“My mom and grandma had this really intense love for Judaism their whole lives,” Stephanie said. “They were really interested in it. My grandma always told stories of her [maternal] grandmother [from Poland], who had candlesticks hidden away and took them out and lit them Friday night. So we think there were hidden Jews on my mother’s side of the family. I always believed their weird love for Judaism and Israel shows our family was meant to be Jewish.”
In 1996, when Stephanie was 3 years old, the family stopped celebrating both Christmas and Chanukah, both Passover and Easter. “My mom wanted her children to have a solid identity with no confusion or double religion,” she said. “It came to her that she wanted to be Jewish – she knew that was her past, in a way.”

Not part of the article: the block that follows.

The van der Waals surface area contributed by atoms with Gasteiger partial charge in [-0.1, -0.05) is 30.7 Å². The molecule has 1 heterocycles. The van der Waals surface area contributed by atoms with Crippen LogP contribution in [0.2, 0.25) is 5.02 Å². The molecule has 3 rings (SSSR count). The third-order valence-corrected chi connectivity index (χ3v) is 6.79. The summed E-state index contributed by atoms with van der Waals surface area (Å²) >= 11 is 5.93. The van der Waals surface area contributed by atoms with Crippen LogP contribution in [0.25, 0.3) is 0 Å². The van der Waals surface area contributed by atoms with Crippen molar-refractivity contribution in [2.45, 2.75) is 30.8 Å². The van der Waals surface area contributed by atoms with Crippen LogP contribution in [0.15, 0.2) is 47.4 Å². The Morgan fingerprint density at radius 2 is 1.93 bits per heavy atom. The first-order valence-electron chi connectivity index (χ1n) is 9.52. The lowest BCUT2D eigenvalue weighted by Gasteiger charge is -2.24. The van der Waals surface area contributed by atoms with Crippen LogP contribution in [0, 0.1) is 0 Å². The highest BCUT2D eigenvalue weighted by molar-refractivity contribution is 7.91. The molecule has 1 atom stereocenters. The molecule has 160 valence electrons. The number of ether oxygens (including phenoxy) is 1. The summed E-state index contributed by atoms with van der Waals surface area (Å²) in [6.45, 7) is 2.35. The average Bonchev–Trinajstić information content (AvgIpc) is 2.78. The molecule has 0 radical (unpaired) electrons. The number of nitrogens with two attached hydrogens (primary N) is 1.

Stephanie doesn’t remember much about her mother’s Orthodox conversion. But she does remember vividly the day she and Matthew went to the mikvah for their own conversion, and that the family suddenly stopped going out for lobster at Legal Seafood. “I can’t say I understood what was happening in that moment, but I definitely understood that life was drastically changing.”
David had a difficult time with the transition to modern Orthodoxy, as his daughter recalls. After a few years, the Nelsons found a happy medium. They joined the Conservative Orangetown Jewish Center in Orangeburg, N.Y. Amy Nelson is now its president. (Professionally, she heads the nursery school at Temple Beth-El in Closter.) The kids were sent to Reuben Gittelman Hebrew Day School in Rockland County, a Solomon Schechter school that closed last year.